• Monday 17 Oct 2016
  • Inclusive Cities Work Better: Lessons and Evidences from 10 Cities

    Urban Library
    Venue: Urban Library
    Lead Organization:
    • Women In Informal Employment: Globalizing And Organizing (WIEGO).
    Partner Organization:
    • Informal Vendors And Hawkers Association Of Ghana/StreetNet International; Latin And Caribbean Network Of Waste Pickers.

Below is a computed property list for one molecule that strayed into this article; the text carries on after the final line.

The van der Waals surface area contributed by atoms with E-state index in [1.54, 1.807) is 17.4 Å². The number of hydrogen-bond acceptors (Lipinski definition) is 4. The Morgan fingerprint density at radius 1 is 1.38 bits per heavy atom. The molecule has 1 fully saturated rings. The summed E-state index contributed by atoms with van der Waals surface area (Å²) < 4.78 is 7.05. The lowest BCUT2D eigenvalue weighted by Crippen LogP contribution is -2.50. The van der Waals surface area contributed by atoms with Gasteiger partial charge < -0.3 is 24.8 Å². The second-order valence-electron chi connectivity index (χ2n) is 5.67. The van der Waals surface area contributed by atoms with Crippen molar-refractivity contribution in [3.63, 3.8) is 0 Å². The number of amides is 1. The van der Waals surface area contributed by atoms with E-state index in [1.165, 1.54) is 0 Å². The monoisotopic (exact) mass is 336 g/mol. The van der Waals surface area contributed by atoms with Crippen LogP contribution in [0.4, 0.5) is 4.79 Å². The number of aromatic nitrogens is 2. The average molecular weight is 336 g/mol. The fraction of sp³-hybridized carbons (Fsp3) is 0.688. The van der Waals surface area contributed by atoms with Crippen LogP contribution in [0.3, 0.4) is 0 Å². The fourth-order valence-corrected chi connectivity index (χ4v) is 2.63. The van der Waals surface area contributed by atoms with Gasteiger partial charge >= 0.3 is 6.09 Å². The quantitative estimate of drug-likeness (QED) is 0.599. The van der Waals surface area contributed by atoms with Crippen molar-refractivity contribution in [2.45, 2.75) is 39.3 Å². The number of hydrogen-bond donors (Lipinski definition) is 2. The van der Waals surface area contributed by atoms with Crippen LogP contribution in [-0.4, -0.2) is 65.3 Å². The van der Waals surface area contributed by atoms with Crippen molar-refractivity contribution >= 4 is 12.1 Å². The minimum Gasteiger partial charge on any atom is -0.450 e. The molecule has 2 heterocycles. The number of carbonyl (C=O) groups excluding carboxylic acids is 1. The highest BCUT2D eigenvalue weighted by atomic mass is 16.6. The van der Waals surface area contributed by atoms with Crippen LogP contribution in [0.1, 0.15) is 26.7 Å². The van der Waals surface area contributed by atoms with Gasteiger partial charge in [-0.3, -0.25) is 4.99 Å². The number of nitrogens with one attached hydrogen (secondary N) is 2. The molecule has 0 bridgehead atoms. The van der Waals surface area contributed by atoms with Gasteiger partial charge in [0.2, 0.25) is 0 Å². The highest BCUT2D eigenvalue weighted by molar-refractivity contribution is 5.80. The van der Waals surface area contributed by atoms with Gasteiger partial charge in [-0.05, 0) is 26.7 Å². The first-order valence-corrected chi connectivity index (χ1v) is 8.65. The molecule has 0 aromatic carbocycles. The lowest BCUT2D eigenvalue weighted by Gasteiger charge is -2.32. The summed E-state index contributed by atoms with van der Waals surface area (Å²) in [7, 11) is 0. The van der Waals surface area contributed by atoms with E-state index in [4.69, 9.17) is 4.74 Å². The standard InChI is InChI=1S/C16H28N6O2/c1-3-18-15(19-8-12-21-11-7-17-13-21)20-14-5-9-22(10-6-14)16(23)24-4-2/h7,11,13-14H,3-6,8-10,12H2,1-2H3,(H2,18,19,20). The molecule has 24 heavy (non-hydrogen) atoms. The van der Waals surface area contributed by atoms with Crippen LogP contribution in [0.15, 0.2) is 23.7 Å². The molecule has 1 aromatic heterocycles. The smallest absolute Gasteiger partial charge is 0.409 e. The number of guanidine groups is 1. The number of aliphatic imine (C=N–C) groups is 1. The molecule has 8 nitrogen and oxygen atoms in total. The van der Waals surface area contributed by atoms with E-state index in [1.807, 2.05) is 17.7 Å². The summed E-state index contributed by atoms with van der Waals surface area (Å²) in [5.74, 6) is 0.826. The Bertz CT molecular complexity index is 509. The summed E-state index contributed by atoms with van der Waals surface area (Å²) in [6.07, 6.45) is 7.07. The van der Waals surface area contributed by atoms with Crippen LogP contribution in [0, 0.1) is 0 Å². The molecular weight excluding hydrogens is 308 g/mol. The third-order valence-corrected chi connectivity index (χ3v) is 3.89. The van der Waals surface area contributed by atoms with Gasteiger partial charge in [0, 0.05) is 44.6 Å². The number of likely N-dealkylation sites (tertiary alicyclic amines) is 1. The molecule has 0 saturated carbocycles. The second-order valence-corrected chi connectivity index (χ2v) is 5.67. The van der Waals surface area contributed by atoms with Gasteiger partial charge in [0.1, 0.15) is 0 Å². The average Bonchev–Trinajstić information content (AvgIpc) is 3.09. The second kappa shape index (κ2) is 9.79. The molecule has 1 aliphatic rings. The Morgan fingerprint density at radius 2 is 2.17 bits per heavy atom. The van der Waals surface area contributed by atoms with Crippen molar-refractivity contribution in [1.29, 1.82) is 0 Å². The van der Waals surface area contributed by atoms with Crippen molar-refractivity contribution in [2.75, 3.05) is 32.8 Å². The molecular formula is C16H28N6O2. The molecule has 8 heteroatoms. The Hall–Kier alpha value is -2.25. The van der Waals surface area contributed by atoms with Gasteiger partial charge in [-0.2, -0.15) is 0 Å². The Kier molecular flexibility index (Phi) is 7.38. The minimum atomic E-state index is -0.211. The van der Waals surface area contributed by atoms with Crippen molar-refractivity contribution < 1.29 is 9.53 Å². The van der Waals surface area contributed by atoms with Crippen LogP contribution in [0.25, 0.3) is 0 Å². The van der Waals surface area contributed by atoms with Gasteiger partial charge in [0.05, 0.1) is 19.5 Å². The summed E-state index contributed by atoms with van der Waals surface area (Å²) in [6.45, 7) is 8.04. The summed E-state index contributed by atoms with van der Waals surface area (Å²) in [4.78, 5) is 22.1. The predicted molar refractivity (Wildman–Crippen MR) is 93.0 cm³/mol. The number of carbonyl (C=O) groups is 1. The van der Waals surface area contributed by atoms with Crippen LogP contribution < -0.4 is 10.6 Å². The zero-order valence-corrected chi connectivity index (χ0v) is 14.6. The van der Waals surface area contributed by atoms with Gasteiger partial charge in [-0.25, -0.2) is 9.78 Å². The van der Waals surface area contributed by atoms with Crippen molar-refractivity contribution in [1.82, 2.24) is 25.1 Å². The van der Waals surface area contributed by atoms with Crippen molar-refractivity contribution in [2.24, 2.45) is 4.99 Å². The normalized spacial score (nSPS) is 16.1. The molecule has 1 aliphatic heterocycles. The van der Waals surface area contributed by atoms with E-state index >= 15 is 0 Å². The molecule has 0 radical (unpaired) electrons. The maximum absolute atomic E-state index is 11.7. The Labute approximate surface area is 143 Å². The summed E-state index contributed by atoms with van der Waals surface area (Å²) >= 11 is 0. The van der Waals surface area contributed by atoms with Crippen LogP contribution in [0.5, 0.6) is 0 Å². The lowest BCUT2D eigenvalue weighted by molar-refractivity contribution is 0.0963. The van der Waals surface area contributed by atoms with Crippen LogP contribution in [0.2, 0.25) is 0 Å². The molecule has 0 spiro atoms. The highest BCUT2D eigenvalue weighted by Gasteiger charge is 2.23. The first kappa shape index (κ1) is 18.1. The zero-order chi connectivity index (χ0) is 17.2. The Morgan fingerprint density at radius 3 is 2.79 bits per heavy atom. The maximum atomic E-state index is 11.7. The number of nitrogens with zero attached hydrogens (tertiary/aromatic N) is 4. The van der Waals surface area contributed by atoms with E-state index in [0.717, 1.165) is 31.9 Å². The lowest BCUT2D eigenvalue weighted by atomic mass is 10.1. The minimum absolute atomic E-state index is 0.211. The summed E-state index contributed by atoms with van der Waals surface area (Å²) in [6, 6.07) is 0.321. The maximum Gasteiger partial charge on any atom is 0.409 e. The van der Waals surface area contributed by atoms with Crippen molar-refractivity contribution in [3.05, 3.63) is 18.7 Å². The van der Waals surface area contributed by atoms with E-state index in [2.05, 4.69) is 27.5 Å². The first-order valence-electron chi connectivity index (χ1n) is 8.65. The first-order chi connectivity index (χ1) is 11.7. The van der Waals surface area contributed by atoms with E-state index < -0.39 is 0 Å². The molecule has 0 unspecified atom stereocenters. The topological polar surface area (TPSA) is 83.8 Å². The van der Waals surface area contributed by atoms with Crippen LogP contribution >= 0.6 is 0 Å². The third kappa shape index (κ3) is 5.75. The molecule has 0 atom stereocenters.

This event launches the forthcoming WIEGO publication "Inclusive Cities Work Better" and provides a unique platform to bring together important findings and recommendations for policymakers, urban activists and city planners on engaging with organizations of urban informal workers.  In most cities in the global South, the majority of workers work in the informal economy. Cities that recognize informal workers and involve them in planning help create cleaner, greener, more socially responsive (i.e. inclusive) cities. Reducing urban poverty requires fundamental rethinking and reshaping of urban spatial planning and zoning, urban regulations and laws, and urban policies to incorporate the working poor. To achieve this, representatives of the working poor must have a voice in urban planning processes. Starting in 2008, WIEGO coordinated a five-year project that operated in Asia, Africa and Latin America. The project supported membership-based organizations (MBOs) of the urban working poor in their efforts to help build inclusive cities. The project strengthened MBOs in organizing, policy analysis, and advocacy so that urban informal workers had the tools necessary to make themselves heard in urban planning processes. The book "Inclusive Cities Work Better" pulls together project highlights of 12 case studies from 10 cities in order to discern lessons for both grassroots organizations and municipal authorities in best practices for building Inclusive Cities. This event will include research presentations and informal workers’ presentations sharing lessons learned on how to build more inclusive cities based on WIEGO and partners' collaborative five-year project. Representatives of both local and national governments interested in how to create and manage participatory processes will find this a very useful event. Event attendees will receive a sample booklet highlighting a handful of the most compelling case studies.